One of the things that struck me most about the Russian ads was how similar much of it was to the advertisements, stories and social media posts now routinely displayed by perfectly legitimate political actors — even congressmen and women themselves.

The role of states aside, it’s the platform itself that is atomizing.

No one has to craft largely appealing messages to broad coalitions anymore. Social media allows us to tailor messages down to the narrowest demographic, ideological and geographic blocs.

It allows us to use confirmation bias and the backfire effect to devastating : The who want your vote, your money or your time know very well that you are more likely to reject stories that challenge your ideology and accept, uncritically, the ones that agree with it.

If you think Clinton, for example, is an odious, dodgy creep, you were infinitely more likely to believe there was something to the claim that she was heading up a child sex trafficking ring from the basement of a Washington-area pizza joint.

Cue, here, the letter-writers who are already crafting thoughtful and personal responses to this column explaining that their sense of and outrage is perfectly justified thanks to liberal and/or conservative bias in corporate mainstream media. The better of these writers will even point to entirely fair and legitimate examples of such. They are not wrong. There is always fair criticism to be levelled.

But most can no longer point, exactly, to where this sense of dislocation begins. Rather, they consume media like the Rebel or Breitbart or Occupy Democrats. Or they remember, vaguely, seeing some things on Facebook that stoked the distrust. As long as it’s not mainstream, few seem to apply the level of scrutiny or skepticism that is, rightly, expected of outlets like this one.

Congress is now debating the Honest Ads Act, which would subject ads on social media to the same kinds of transparency requirements now demanded of advertising on traditional mainstream media outlets.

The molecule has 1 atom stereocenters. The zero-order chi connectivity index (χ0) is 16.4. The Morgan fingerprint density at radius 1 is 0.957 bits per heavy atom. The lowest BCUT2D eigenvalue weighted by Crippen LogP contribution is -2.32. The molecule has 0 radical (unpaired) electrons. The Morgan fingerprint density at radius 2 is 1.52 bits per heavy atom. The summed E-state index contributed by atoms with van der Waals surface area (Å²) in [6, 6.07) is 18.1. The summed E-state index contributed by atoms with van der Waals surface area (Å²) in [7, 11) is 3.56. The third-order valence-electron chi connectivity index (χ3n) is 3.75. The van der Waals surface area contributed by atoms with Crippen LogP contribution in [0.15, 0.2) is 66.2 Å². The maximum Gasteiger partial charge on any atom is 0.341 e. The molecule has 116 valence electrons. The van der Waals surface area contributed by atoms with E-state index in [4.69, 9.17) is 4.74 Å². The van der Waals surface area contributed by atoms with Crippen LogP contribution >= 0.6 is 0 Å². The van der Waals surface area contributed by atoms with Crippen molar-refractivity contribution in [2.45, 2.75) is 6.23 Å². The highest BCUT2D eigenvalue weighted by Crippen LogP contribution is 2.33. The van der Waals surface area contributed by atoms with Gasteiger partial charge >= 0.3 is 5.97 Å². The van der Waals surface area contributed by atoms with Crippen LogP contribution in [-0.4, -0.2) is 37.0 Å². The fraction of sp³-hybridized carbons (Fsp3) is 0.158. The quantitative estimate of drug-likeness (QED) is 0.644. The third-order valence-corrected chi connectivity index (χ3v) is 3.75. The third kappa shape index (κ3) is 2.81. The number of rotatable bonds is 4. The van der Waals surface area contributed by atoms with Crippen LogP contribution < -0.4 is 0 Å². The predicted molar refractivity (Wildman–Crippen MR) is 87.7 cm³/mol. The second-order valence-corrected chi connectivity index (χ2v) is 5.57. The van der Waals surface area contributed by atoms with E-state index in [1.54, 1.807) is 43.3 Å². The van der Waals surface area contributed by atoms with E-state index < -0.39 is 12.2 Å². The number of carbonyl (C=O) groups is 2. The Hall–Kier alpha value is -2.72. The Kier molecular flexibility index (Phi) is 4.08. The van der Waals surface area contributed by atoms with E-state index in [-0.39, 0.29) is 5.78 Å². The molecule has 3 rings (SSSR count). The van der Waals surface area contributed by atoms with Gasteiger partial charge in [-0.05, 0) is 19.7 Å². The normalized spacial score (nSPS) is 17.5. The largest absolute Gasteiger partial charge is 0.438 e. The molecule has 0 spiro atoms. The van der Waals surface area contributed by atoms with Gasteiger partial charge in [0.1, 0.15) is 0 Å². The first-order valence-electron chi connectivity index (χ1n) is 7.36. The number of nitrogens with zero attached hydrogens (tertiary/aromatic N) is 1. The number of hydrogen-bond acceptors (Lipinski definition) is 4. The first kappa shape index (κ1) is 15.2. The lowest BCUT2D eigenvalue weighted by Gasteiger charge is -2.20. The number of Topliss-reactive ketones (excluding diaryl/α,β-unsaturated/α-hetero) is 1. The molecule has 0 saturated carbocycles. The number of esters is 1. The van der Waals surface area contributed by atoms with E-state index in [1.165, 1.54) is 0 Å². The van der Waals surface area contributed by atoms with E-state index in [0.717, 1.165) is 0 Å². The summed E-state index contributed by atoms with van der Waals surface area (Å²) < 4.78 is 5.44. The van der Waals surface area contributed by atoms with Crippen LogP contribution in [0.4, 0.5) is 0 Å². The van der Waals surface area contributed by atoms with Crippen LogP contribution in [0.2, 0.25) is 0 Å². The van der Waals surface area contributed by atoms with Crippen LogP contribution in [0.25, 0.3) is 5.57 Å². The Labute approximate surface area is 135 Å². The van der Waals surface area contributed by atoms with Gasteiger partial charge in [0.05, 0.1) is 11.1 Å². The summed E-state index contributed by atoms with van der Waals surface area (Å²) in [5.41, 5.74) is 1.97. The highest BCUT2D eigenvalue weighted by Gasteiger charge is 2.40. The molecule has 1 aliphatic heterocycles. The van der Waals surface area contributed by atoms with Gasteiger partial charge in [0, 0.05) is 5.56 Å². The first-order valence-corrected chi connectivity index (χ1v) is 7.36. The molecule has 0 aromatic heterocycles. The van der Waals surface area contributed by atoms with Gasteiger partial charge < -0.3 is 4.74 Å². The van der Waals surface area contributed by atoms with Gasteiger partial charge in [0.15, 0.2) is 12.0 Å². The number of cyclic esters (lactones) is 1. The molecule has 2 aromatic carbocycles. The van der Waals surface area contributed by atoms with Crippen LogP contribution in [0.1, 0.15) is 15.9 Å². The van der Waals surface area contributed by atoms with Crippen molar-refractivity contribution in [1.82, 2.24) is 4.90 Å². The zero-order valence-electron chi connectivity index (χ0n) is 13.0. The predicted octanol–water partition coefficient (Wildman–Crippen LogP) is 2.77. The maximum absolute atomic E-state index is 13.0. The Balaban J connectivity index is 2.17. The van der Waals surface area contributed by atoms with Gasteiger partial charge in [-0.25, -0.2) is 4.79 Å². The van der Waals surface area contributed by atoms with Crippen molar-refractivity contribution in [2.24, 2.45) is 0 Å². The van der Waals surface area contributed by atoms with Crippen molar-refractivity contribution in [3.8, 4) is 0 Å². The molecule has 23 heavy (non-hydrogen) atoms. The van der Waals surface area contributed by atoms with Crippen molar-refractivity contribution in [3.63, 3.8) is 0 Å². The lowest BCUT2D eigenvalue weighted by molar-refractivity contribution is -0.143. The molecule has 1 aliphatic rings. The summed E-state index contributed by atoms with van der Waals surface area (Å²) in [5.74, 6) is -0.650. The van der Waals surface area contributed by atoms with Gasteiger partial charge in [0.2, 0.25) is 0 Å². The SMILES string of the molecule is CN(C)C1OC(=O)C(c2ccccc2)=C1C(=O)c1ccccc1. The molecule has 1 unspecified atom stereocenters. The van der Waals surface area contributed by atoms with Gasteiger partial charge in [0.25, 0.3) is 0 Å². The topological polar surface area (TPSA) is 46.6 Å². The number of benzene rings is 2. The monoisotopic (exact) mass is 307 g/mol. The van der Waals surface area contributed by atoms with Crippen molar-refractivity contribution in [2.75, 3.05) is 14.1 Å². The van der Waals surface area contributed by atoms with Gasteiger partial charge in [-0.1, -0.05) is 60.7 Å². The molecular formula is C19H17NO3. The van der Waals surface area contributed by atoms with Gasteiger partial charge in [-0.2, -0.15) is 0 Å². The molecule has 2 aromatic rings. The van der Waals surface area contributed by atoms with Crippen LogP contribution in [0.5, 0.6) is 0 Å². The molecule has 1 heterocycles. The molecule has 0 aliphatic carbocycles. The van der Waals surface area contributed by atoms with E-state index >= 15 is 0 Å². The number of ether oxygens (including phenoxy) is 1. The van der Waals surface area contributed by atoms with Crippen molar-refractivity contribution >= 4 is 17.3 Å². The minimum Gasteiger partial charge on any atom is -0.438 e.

What is happening on Facebook, Twitter and other social media platforms right now will go down as one of the greatest experiments in mass manipulations in human history.

Not only are these platforms addictive — the social validation they evoke are consciously evocative of slot machines — but the messages, advertisements and posts you see on them are designed to be both viral and influential. Often times, the intent is benign. Sometimes it is not.

Companies, governments, individuals, brands — the whole lot — are fine tuning algorithms and psycho-graphics, using real-time analytics, experimentation and a/b testing to find the psychological triggers of entire groups of people with ever-improving accuracy.

We all imagine ourselves to be great, independent, thinkers. We are lab rats pushing a lever for our daily outrage or humour pellet.

See Donald Trump tweet. 

The profit ain’t in truth. It’s in telling people what they want to hear.

This is the kind of influence that works in inches, over years. And every year, the polarization of the U.S. electorate has become more obvious and more difficult to reconcile.

None of this is Russia’s fault, but one can’t be surprised that Russia would try to exploit it. The greatest weaknesses in Western democracies is us.